Cancer remains an endemic problem in this country extracting a toll on both the quality of life and the economy. Short of outright prevention, the early detection of malignancies through the development of novel biological and analytical techniques potentially provides an optimal approach for saving life and healthcare costs. Different cancers possess, respond to, or secrete distinct molecular markers and may presumably be identified by these molecules which provide molecular signatures for their identification. G protein-coupled receptors are the most common targets of pharmacological therapy and regulate many critical physiological processes including cell growth and differentiation. Endogenous GPCR ligands have been proposed as tumor biomarkers but generalized high throughput assays to screen biological samples for GPCR ligands do not exist. The ability to analyze a small biological sample simultaneously for all known GPCR ligands could provide a novel high-throughput proteomic-based detection technique for screening known biomarkers and identifying or discovering new ones. In particular if the detection system utilizes the receptors themselves as sensors, this would provide a validated screening platform of great sensitivity and specificity. The goal of this proposal is to provide the biological arm for such a high-throughput system that will utilize fluorescence imaging as readout of sensor bioactivity.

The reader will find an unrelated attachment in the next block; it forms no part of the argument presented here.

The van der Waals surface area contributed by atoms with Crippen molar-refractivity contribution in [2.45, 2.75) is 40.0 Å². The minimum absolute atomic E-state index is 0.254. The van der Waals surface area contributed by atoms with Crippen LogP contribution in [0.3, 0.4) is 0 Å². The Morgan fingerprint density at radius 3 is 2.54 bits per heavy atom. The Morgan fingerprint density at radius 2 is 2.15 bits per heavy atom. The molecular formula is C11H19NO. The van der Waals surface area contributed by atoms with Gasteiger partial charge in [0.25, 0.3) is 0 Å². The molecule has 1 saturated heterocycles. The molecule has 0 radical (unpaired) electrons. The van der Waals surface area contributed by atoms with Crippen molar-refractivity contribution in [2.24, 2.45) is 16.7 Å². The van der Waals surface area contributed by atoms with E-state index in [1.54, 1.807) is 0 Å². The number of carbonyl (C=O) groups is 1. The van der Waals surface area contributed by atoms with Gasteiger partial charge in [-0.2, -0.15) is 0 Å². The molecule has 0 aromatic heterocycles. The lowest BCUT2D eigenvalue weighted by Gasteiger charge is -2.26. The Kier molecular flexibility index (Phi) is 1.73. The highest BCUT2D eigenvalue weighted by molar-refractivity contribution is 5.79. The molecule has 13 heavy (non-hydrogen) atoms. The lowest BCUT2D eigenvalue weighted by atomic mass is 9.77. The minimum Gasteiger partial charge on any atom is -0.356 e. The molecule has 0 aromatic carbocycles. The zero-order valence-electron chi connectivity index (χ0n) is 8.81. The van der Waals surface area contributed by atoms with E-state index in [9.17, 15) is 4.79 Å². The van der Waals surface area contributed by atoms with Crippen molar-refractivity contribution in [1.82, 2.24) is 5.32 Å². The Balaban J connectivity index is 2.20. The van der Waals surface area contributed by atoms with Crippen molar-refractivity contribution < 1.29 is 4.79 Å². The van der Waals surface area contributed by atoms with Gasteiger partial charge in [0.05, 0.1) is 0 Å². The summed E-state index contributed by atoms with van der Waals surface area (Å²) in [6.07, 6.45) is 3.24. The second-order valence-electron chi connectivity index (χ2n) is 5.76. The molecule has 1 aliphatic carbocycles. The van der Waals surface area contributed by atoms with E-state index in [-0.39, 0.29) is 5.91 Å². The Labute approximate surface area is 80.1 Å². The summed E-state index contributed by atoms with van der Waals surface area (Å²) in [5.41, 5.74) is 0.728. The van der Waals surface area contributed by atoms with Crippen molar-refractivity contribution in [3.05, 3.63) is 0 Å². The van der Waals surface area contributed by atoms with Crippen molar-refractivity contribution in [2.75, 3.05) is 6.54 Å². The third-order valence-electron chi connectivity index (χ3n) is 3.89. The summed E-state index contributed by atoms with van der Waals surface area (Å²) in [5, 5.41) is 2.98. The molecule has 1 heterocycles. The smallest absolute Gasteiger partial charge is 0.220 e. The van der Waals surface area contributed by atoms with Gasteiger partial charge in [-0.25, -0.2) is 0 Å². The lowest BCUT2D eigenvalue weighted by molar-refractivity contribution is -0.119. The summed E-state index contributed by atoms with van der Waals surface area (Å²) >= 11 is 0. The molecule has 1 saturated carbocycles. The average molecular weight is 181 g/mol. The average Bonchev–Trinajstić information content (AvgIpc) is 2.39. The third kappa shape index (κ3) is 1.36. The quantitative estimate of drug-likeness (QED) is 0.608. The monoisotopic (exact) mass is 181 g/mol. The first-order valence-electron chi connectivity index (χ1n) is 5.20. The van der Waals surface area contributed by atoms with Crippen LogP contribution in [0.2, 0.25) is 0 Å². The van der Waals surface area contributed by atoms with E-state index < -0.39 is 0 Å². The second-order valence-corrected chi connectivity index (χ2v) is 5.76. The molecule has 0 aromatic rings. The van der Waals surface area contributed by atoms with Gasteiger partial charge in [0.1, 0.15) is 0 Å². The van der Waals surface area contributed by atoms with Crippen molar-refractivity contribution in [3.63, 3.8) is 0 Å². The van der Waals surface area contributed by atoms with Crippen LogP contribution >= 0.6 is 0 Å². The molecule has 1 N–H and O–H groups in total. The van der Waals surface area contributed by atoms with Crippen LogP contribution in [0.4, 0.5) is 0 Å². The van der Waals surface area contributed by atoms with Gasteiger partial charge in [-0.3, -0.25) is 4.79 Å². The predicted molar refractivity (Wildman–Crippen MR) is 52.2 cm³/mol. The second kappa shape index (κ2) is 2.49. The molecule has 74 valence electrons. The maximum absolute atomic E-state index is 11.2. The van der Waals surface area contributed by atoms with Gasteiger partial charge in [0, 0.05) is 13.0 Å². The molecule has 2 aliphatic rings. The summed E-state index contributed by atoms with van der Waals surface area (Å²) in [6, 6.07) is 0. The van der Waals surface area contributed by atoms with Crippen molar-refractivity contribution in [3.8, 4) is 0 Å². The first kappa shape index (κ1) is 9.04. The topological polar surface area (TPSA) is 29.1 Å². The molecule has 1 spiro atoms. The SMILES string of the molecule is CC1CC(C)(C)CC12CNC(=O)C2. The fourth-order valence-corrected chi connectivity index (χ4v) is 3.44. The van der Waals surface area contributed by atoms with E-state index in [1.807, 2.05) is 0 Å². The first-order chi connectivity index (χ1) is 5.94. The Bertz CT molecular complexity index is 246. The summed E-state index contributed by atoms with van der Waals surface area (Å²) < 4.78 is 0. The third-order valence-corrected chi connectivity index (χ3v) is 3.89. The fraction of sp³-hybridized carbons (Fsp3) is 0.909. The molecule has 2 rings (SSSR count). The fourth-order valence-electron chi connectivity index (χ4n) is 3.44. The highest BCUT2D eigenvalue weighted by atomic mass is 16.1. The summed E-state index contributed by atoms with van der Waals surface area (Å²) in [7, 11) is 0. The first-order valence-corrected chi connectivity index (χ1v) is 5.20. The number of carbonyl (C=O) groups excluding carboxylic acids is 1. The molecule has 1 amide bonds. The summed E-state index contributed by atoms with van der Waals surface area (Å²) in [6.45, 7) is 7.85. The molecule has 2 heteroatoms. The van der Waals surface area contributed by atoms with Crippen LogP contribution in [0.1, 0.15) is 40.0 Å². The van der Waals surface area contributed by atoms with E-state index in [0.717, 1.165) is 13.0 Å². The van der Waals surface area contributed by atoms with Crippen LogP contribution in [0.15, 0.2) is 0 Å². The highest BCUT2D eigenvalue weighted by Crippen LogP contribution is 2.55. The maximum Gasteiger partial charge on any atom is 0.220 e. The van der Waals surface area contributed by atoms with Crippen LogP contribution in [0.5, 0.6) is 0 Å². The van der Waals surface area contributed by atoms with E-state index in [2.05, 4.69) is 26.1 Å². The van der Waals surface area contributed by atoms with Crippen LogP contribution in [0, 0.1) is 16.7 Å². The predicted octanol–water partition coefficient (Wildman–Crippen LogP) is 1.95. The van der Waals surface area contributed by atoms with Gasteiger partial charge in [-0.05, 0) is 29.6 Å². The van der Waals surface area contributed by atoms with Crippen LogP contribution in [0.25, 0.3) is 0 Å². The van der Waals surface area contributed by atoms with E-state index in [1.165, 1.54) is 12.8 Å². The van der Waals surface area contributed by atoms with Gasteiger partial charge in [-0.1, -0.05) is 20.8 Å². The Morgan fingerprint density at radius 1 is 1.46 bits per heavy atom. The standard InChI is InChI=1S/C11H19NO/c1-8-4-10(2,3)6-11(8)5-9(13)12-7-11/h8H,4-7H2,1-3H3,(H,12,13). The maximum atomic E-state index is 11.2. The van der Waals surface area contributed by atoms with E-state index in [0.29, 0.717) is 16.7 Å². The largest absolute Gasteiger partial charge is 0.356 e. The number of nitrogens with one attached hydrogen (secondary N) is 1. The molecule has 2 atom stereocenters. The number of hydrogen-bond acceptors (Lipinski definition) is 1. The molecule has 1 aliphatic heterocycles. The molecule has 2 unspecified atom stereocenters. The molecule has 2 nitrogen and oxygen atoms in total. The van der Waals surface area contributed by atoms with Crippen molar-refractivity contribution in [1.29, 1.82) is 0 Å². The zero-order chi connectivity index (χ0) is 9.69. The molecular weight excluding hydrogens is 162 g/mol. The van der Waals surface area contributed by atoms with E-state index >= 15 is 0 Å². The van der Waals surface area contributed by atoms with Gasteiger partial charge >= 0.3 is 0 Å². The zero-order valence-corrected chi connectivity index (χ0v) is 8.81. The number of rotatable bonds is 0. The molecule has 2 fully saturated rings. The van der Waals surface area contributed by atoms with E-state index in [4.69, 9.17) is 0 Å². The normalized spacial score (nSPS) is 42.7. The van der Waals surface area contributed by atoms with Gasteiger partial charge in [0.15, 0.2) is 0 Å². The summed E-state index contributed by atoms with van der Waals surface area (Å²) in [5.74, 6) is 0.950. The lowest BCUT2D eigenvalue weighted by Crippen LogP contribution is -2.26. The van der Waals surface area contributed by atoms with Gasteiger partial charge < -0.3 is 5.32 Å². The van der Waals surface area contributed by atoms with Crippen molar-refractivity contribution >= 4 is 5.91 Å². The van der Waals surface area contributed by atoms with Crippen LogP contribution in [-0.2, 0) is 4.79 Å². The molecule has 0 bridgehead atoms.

The specific aims are: (1) Validate the use of polystyrene microspheres as both a growth and analysis platform for the biosensors. (2) Validate the use of U2OS cells containing fluorescent arrestins, distinct GPCRs, and quantum microdots as barcoded biosensors. (3) Demonstrate that biosensors can be mutiplexed such that potentially upwards of 100 distinct GPCR biosensors can be used to analyze drop-sized volumes of 100 microliters or less. This type of platform for biological analysis of GPCR ligands would have utility for either basic research and clinical screening. Moreover, automated imaging systems for the analysis of the biosensors are currently available and their throughput rate for identifying GPCR ligands useful in cancer therapy could be increased upwards of 100 fold.